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Election cycle shows holes in Student Code and process

The student body president election was supposed to occur on Feb. 14 but due to multiple complaints against candidates and injunctions on the election, it was extended until March 10.

The student body president election was supposed to occur on Feb. 14 but due to multiple complaints against candidates and injunctions on the election, it was extended until March 10.

Contentiousness and controversy in the student body election this spring delayed the vote for weeks — from the original date of Feb. 14 to the first vote on March 10, which was followed by a runoff election two weeks later.

Bobby Kunstman, the senior associate director for student life and leadership at the Carolina Union, said this past election cycle has been the most complicated that he has seen in his three years at UNC.

“From conversations I’ve had with other students and other student leaders from past administrations beyond my time here, I think there’s consensus that this might be the most tumultuous election,” Kunstman said.

Candidates Joe Nail, Matthew McKnight, Elizabeth Adkins and Maurice Grier all had complaints filed against them throughout the duration of the election cycle — but the complaints against Nail and McKnight led to their disqualification from the race because they received more than 10 points. Nail received 12 and McKnight received 15.

Houston Summers, the student body president for the 2015-16 school year, said he does not know of a similar election cycle in recent UNC history.

“The back and forth and the overturning of the Student Supreme Court was definitely interesting — I don’t know that that’s happened in recent history,” he said. “It was an interesting election cycle this year to say the least."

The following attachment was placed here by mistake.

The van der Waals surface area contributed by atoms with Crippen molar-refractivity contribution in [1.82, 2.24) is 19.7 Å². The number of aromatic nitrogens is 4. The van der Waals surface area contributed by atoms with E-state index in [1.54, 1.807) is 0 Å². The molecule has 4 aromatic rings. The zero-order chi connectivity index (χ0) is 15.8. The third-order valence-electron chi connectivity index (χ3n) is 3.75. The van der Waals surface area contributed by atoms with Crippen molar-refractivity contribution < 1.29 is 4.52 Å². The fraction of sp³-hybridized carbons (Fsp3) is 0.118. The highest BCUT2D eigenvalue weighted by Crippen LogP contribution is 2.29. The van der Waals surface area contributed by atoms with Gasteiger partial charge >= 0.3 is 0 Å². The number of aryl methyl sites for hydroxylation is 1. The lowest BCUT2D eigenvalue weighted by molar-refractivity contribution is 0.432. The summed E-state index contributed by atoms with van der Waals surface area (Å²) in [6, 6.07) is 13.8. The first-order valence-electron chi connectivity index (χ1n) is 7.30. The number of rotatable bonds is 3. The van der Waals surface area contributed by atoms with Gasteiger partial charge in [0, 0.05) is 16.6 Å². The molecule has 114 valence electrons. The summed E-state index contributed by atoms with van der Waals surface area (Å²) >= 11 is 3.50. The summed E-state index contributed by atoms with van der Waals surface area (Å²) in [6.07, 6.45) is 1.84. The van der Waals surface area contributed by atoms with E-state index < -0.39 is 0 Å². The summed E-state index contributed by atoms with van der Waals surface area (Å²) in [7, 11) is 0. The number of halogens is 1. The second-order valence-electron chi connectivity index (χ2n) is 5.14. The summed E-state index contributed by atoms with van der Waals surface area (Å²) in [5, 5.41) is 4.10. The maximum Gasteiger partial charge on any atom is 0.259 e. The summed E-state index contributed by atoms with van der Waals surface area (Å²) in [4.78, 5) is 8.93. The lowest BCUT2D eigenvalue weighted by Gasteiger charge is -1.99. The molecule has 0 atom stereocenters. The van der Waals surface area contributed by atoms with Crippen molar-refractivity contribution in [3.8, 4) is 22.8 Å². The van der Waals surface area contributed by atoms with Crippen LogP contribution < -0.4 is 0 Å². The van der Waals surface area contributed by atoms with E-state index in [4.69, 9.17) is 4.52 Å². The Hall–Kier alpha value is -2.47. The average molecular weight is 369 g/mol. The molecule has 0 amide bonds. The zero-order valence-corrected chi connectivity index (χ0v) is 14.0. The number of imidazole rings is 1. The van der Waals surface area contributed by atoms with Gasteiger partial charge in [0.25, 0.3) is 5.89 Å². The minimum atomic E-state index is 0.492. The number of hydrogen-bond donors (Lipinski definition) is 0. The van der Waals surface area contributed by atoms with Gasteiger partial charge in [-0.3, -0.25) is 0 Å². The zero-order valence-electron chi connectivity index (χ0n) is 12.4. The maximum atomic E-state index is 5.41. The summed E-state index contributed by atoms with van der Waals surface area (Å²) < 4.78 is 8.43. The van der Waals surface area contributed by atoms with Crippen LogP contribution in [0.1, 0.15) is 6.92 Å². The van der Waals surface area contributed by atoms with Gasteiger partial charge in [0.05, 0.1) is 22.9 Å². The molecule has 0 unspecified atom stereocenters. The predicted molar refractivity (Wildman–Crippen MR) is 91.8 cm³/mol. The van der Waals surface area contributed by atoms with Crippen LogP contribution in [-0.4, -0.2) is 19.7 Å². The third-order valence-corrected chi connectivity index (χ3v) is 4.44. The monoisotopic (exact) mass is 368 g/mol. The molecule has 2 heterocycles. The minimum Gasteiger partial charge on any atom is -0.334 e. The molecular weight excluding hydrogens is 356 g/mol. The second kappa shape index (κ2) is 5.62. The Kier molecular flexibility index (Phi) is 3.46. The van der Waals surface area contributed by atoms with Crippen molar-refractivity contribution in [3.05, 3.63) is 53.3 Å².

Student Code

McKnight said this year’s election cycle showed that the Student Code needs to be significantly reformed.

“The rules don’t reflect what it takes to win a campaign in 2017 basically ... ” McKnight said.

Summers said he believes the UNC Board of Elections has always been a nonpartisan and unbiased group that tries to make judgments based on their interpretation of the Student Code.

“I think that’s part of the inherent risk, if you will, with the sort of system that is — even in the United States and other democracies — based upon the interpretation of the Constitution or, in this case, the Student Code; obviously there are loose and more strict interpretations of that Code, so I would say this year is more on the strict side,” Summers said.

Nail said he believes the BOE applied a stricter interpretation to his and McKnight’s cases than Grier and Adkins’ cases.

“I agree that, given the current Student Code, I should have been disqualified, but my point is that everyone should have been disqualified and the reason why the remaining candidates who ended up on the ballot didn’t get disqualified was because the Code was not actually applied to them,” Nail said.

Bias on the board

Harry Edwards, a member of the Nail campaign, said there is evidence that BOE Chairperson Paul Kushner was biased against Nail from the beginning of the election cycle and his bias impacted both the Nail and McKnight campaigns.

“I think Paul certainly felt like Joe had no respect for the rules, but, you know, even if that were the case, even if he were right and even if that were the case, as the chair of the Board of Elections, he had to give Joe a fair hearing the first time and he had to give a fair hearing the second time and I don’t think Joe got one either time,” Edwards said.